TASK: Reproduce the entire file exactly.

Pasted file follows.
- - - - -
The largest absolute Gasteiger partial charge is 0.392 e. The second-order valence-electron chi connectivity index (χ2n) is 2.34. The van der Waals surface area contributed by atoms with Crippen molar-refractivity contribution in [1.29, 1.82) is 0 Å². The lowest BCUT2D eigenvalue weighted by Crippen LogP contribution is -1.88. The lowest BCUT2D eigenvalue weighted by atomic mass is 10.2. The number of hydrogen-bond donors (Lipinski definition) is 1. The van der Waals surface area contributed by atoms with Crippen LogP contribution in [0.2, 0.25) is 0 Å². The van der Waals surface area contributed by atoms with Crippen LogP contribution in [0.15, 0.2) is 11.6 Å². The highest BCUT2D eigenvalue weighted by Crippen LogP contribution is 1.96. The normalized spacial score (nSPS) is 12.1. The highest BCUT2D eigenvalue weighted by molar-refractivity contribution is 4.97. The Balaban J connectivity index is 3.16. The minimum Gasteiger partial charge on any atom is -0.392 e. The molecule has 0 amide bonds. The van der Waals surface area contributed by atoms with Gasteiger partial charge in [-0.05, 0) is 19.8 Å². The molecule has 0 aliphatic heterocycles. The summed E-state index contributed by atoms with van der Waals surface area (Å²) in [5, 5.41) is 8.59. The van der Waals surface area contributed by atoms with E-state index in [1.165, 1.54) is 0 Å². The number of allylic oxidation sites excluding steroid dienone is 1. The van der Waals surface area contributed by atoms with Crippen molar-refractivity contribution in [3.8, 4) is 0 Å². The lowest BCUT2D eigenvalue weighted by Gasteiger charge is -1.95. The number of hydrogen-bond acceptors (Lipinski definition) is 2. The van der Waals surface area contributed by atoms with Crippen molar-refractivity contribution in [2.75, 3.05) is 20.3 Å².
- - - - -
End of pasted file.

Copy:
The largest absolute Gasteiger partial charge is 0.392 e. The second-order valence-electron chi connectivity index (χ2n) is 2.34. The van der Waals surface area contributed by atoms with Crippen molar-refractivity contribution in [1.29, 1.82) is 0 Å². The lowest BCUT2D eigenvalue weighted by Crippen LogP contribution is -1.88. The lowest BCUT2D eigenvalue weighted by atomic mass is 10.2. The number of hydrogen-bond donors (Lipinski definition) is 1. The van der Waals surface area contributed by atoms with Crippen LogP contribution in [0.2, 0.25) is 0 Å². The van der Waals surface area contributed by atoms with Crippen LogP contribution in [0.15, 0.2) is 11.6 Å². The highest BCUT2D eigenvalue weighted by Crippen LogP contribution is 1.96. The normalized spacial score (nSPS) is 12.1. The highest BCUT2D eigenvalue weighted by molar-refractivity contribution is 4.97. The Balaban J connectivity index is 3.16. The minimum Gasteiger partial charge on any atom is -0.392 e. The molecule has 0 amide bonds. The van der Waals surface area contributed by atoms with Gasteiger partial charge in [-0.05, 0) is 19.8 Å². The molecule has 0 aliphatic heterocycles. The summed E-state index contributed by atoms with van der Waals surface area (Å²) in [5, 5.41) is 8.59. The van der Waals surface area contributed by atoms with E-state index in [1.165, 1.54) is 0 Å². The number of allylic oxidation sites excluding steroid dienone is 1. The van der Waals surface area contributed by atoms with Crippen molar-refractivity contribution in [3.8, 4) is 0 Å². The lowest BCUT2D eigenvalue weighted by Gasteiger charge is -1.95. The number of hydrogen-bond acceptors (Lipinski definition) is 2. The van der Waals surface area contributed by atoms with Crippen molar-refractivity contribution in [2.75, 3.05) is 20.3 Å².